He is pleased with the court verdict awarding death sentence to convict Chandrabhan Sanap.
Esther Anuhya’s family heaved a sigh of relief after special women’s court awarded death sentence to the accused Chandrabhan Sanap responsible for brutal rape and murder of Anuhya. After Anuhya’s murder her father S. Jonathan Prasad had to undergo severe hardships and run from pillar to post for getting justice. Jonathan said that he was like a close friend to his daughter and she used to share every detail of her life with him. Initially the Mumbai Police had failed to cooperate with Jonathan and asked him to file a FIR in Vijayawada instead of Mumbai. They also asked him to prove that Esther was in Mumbai when the crime had occurred. He had met the then Home Minister Sushil Kumar Shinde who assured him that justice will be delivered to him.
Welcoming the court verdict Jonathan said, “Justice has been done and we are grateful to the police, courts and media for taking up the cause so diligently… It will serve as a deterrent to others. All rapists should get death penalty.”
Prasad, a retired professor, who now resides in the sleepy locality of Nobel Colony, said he has complete faith in the judiciary and the fact that Sanap, 29, was convicted of the crime in just 22 months of trial, reflects that trust.
“A lot of people kept telling me that nothing would happen in my daughter’s case. Some even told me not to trust the judicial system. But I have complete faith and fast-tracking of the case has proved that I wasn’t wrong,” Prasad said.
Reacting to the death sentence Esther’s uncle Arun Kumar said, “The family is happy with the sentence.”
While awarding the death sentence, the court termed the case as “rarest of rare”.
“The case falls under the category of the rarest of rare, hence the accused is awarded death sentence…He must be hanged by his neck till he is dead,” said Special Women’s court judge Vrushali Joshi pronouncing the verdict.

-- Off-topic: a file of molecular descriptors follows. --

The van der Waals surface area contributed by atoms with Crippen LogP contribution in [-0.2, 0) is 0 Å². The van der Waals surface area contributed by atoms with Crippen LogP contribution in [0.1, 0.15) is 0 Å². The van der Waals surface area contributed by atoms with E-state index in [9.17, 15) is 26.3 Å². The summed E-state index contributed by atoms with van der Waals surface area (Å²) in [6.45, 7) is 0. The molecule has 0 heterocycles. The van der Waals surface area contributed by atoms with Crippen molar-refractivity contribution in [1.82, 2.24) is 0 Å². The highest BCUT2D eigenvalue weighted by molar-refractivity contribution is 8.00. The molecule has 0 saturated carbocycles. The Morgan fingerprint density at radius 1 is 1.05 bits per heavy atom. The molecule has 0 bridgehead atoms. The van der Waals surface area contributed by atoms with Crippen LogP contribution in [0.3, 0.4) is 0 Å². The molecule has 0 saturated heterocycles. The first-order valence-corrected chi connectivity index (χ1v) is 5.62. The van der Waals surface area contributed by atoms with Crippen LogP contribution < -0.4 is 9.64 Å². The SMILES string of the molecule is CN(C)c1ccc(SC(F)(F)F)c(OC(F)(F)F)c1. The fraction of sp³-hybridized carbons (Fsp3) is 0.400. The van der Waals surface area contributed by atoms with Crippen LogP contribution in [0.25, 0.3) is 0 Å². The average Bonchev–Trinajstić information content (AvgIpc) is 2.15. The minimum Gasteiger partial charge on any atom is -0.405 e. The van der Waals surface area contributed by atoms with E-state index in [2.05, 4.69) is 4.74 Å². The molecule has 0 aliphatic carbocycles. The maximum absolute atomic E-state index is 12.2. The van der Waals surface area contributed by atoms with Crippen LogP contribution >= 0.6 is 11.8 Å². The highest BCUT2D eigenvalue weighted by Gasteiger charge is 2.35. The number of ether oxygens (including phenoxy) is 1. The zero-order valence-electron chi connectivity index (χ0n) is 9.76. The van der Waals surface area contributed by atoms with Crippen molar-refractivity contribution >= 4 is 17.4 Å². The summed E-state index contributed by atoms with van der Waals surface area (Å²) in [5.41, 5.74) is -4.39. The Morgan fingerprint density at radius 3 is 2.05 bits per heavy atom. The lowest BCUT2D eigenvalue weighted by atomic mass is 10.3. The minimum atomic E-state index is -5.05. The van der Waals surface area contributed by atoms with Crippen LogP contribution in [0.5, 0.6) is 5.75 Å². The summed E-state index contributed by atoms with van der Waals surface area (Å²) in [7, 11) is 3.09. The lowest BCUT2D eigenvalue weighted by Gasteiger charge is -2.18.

Sanap was convicted under IPC Section 302 (murder), Section 376 (rape) and Section 201 (causing disappearance of evidence of offence).
The prosecution told the sessions court which tried Sanap that the killing was a “crime against society” and sought the capital punishment. Special public prosecutor Raja Thakare said there is a need for strict punishment in such cases to create a society where women are not insecure.”
“Violent crimes against women have increased, which is not a good sign. Women work in night shifts. If it leads to insecurity, it is not a good for society or even the law. Such offences deserve the death penalty,” Thakare said.
Chandrabhan Sanap, who has been consistently denying the charges put on him broke down outside the court after hearing the sentence. Sanap said, “I have not committed any crime. I never expect to be given death. There is no evidence against me. I have been punished for something I have not done. I have not seen my daughter. What should I do with my life?